This represents the third increase in eight years and reflects the “ongoing and significant cost increases to our own business” as well as the amount paid by Sky to secure broadcast rights for the new Premier League deal.
Sky has added a lot more Premier League games, states the company which also claims that the average price in Ireland is a lot lower than that in the UK.
“Sky Sports has added even more value through 43 more Premier League matches including Friday nights and Saturday 3pm games totalling 159 matches a season, SPFL and the return of Old Firm games, The Open golf, F1 and international rugby alongside GAA, the 2016 Ryder Cup and more,” Alison Dolan, Deputy Managing Director for Sky Business, told Drinks Industry Ireland, “We continually invest in the best content, products and support to ensure that Sky extends its lead as the number one entertainment choice for pubs to make more money.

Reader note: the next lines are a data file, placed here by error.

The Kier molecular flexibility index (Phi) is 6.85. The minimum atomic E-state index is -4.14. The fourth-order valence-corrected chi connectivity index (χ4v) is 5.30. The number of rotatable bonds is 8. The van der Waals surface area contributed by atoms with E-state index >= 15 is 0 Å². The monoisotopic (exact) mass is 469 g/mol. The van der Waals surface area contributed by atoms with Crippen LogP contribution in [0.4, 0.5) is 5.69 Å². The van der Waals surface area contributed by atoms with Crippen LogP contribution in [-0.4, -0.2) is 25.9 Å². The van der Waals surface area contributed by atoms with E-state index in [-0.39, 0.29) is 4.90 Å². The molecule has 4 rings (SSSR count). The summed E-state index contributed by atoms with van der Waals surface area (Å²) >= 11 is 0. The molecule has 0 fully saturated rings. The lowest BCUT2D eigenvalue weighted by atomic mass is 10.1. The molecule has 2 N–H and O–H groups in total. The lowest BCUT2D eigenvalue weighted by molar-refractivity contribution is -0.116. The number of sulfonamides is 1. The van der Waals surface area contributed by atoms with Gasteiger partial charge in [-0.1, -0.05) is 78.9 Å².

“Like all businesses, we review pricing from time-to-time but we work hard to minimise the impact on customers and to ensure pubs can keep driving trade with the best entertainment product for their businesses.”
She added, “We hope that this price reflects – despite the rise – the value of our having among the range of new products the 33 games that Setanta used to show”.
In protecting its interests, Sky is also seeking €38,000 in “aggravated and exemplary damages” from a Dublin pub which, it claims, has been showing unlawful Sky Sports coverage of soccer, rugby and GAA matches without a licence from Sky which also claims that the pub has ignored Restraining Orders from the courts.
Treetop Taverns Ltd, trading as Molloy’s pub in Talbot Street in Dublin, was before the Circuit Civil Court where Barrister Elizabeth J Walsh told Judge Jacqueline Linnane that Sky had obtained a judgment and a restraining injunction against the pub restraining any further copyright breach back in 2014.
She stated that Treetop Taverns Ltd had continuously ignored demands and all communications in relation to proceedings as well as showing no regard whatever for the Court Orders. The company had not been present in court to answer the charge.
The pub had been visited on several occasions by a private investigator who’d witnessed the showing of English Premiership matches, a Munster rugby game and a Dublin-Laoise GAA match on large screens in the pub.
The judge adjourned proceedings to allow Sky to inform the pub of its intention to proceed with the case.